For the REIT sector, an improving economy typically means rising commercial property values and the ...
Where to Find Real Income These Days
12/15/2011 12:02 pm EST
Fixed-income plays are a must for investors in these volatile markets, but with the Fed holding rates down, Treasuries don’t cut it, says Richard Lehmann, who explains where else to look.
Richard, this volatility has a lot of investors quite nervous…however, traders love it. What should we do with volatility?
Well, income investors are always concerned with volatility, because they hate to see their statement showing a decrease in value. This is something I think equity investors are used to—seeing this up and down—but not so much for income investors.
It’s one of the phenomenons of what we call the "new normal" situation that we’ve had since 2008. But it’s something that income investors need to understand: this is not necessarily a negative, but it’s something that represents opportunity each time the market takes a downturn.
How should investors embrace this volatility?
Well basically, you buy a fixed-income secondary to give you a certain rate of return. The volatility does not affect that. The dividends don’t change. The yield on that instrument doesn’t change.
If it drops, it means there’s an opportunity to buy it at even a cheaper price than you had before. And if you can put the emotions aside in terms of seeing these short-term swings, and remember that the longer-term objective was a long-term income stream, you realize that this volatility is not necessarily something that is going to have any effect on you.
So look beyond that?
Exactly. You have to look at the income level that it’s paying you and what your long-term goals are.
Well, Richard, a lot of investors are concerned that you see the fixed-income market or the equity market move in tandem. Is this something unusual?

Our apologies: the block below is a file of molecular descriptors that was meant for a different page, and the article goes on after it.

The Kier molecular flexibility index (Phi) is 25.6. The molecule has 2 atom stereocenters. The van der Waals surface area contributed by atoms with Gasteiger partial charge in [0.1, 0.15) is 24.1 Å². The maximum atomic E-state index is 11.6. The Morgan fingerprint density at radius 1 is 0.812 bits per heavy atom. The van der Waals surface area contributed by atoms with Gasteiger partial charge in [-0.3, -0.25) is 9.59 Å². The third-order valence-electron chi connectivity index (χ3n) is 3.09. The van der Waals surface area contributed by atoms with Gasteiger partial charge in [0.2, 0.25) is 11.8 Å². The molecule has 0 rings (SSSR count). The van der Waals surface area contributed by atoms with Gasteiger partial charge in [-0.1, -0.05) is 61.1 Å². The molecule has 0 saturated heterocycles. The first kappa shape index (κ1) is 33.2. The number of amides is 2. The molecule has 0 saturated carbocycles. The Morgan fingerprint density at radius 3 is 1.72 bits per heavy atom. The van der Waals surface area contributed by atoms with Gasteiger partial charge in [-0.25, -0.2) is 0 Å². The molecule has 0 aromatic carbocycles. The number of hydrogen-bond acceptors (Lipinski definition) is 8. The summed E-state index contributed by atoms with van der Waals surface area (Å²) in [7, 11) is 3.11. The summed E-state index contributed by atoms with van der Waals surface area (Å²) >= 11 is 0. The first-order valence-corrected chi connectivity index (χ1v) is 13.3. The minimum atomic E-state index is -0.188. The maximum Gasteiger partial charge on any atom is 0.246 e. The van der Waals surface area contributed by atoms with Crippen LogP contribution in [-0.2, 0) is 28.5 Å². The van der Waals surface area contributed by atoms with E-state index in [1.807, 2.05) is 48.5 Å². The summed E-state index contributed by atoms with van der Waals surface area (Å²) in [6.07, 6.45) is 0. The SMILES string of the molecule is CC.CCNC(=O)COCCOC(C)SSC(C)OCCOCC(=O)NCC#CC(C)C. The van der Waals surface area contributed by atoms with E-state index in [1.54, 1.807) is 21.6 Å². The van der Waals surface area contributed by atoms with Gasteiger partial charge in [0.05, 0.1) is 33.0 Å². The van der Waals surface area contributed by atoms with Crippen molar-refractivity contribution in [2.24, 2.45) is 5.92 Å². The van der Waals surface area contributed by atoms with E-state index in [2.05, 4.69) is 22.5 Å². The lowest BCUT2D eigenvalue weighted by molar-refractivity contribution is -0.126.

It is. In prior years, these markets have been separate. People invested in fixed income and the money that was in that market didn’t transition over to the equity market back and forth.
But these larger institutions and hedge funds have come in who really have no concern about the type of instruments, they’re just looking to make a dollar and they don’t care what type of secondary it is. So, we are seeing this movement of funds between the income market and the equity market, and this is why they tend to move in tandem and why they are so volatile.
What advice are you giving your clients now?
Basically, to look for good income opportunities now, because the Federal Reserve is managing both the short- and the long-term interest rates on high-quality debt instruments for its own purposes.
This creates difficulty for anybody who is used to buying CDs and Treasuries. They’re not going to be able to live on those anymore.
They need to find alternatives, and the alternatives are in basically the preferreds area, preferred securities being not just preferred stock but also mostly bonds actually.
Convertibles, but also basically bonds that have been put in escrow and preferred shares issued against them, which are New York Stock Exchange-traded. These are good options and yield anywhere from 6% to 8%, which is way above anything that the bond market is paying…or Treasuries for that matter.
Can you share with us any examples?
In terms of that market, there are other types of securities in the energy field where we think there are great opportunities right now.
Oil has been fairly stable, and the Canadian oil corporations are paying significant dividends and distributions, and have very good reserves. Obviously, Canada is one of the safest places to have an oil investment.
The advantage here for investors is the fact that these Canadian corporations have to keep paying high dividend rates, because they need to keep the price of their stock high. Stock is what they use to acquire additional reserves, and since they’re constantly depleting their reserves, they’re constantly in need of replenishing them.
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